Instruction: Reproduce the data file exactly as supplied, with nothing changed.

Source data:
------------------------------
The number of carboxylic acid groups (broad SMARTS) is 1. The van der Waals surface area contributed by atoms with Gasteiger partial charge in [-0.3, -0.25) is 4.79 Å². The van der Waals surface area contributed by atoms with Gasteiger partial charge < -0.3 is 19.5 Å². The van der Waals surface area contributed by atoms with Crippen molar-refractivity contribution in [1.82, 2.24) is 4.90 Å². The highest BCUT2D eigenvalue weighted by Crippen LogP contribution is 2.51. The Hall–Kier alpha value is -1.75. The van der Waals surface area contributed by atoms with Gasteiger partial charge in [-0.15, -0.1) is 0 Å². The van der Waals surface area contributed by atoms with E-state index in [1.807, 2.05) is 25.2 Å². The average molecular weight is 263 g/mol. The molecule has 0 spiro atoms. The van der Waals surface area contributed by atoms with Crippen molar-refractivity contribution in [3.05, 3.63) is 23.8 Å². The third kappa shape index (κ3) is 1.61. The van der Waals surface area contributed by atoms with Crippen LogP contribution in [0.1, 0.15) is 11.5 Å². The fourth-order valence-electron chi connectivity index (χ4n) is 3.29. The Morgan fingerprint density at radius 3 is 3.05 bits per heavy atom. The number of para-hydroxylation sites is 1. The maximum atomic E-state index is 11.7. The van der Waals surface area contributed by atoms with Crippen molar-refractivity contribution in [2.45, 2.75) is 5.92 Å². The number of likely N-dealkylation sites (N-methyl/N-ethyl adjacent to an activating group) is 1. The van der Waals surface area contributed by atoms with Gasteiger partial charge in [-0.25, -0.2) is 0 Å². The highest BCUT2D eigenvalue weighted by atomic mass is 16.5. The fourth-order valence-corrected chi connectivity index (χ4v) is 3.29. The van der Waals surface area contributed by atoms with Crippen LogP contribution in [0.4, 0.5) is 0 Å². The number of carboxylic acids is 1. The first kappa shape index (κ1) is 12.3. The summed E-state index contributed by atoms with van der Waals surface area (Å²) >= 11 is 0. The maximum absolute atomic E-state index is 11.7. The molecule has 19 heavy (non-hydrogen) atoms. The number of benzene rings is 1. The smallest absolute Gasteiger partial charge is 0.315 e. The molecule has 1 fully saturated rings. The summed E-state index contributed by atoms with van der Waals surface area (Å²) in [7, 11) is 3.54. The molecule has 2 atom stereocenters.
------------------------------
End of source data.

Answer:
The number of carboxylic acid groups (broad SMARTS) is 1. The van der Waals surface area contributed by atoms with Gasteiger partial charge in [-0.3, -0.25) is 4.79 Å². The van der Waals surface area contributed by atoms with Gasteiger partial charge < -0.3 is 19.5 Å². The van der Waals surface area contributed by atoms with Crippen molar-refractivity contribution in [1.82, 2.24) is 4.90 Å². The highest BCUT2D eigenvalue weighted by Crippen LogP contribution is 2.51. The Hall–Kier alpha value is -1.75. The van der Waals surface area contributed by atoms with Gasteiger partial charge in [-0.15, -0.1) is 0 Å². The van der Waals surface area contributed by atoms with E-state index in [1.807, 2.05) is 25.2 Å². The average molecular weight is 263 g/mol. The molecule has 0 spiro atoms. The van der Waals surface area contributed by atoms with Crippen molar-refractivity contribution in [3.05, 3.63) is 23.8 Å². The third kappa shape index (κ3) is 1.61. The van der Waals surface area contributed by atoms with Crippen LogP contribution in [0.1, 0.15) is 11.5 Å². The fourth-order valence-electron chi connectivity index (χ4n) is 3.29. The Morgan fingerprint density at radius 3 is 3.05 bits per heavy atom. The number of para-hydroxylation sites is 1. The maximum atomic E-state index is 11.7. The van der Waals surface area contributed by atoms with Crippen molar-refractivity contribution in [2.45, 2.75) is 5.92 Å². The number of likely N-dealkylation sites (N-methyl/N-ethyl adjacent to an activating group) is 1. The van der Waals surface area contributed by atoms with Gasteiger partial charge in [-0.25, -0.2) is 0 Å². The highest BCUT2D eigenvalue weighted by atomic mass is 16.5. The fourth-order valence-corrected chi connectivity index (χ4v) is 3.29. The van der Waals surface area contributed by atoms with Crippen LogP contribution in [0.4, 0.5) is 0 Å². The number of carboxylic acids is 1. The first kappa shape index (κ1) is 12.3. The summed E-state index contributed by atoms with van der Waals surface area (Å²) >= 11 is 0. The maximum absolute atomic E-state index is 11.7. The molecule has 19 heavy (non-hydrogen) atoms. The number of benzene rings is 1. The smallest absolute Gasteiger partial charge is 0.315 e. The molecule has 1 fully saturated rings. The summed E-state index contributed by atoms with van der Waals surface area (Å²) in [7, 11) is 3.54. The molecule has 2 atom stereocenters.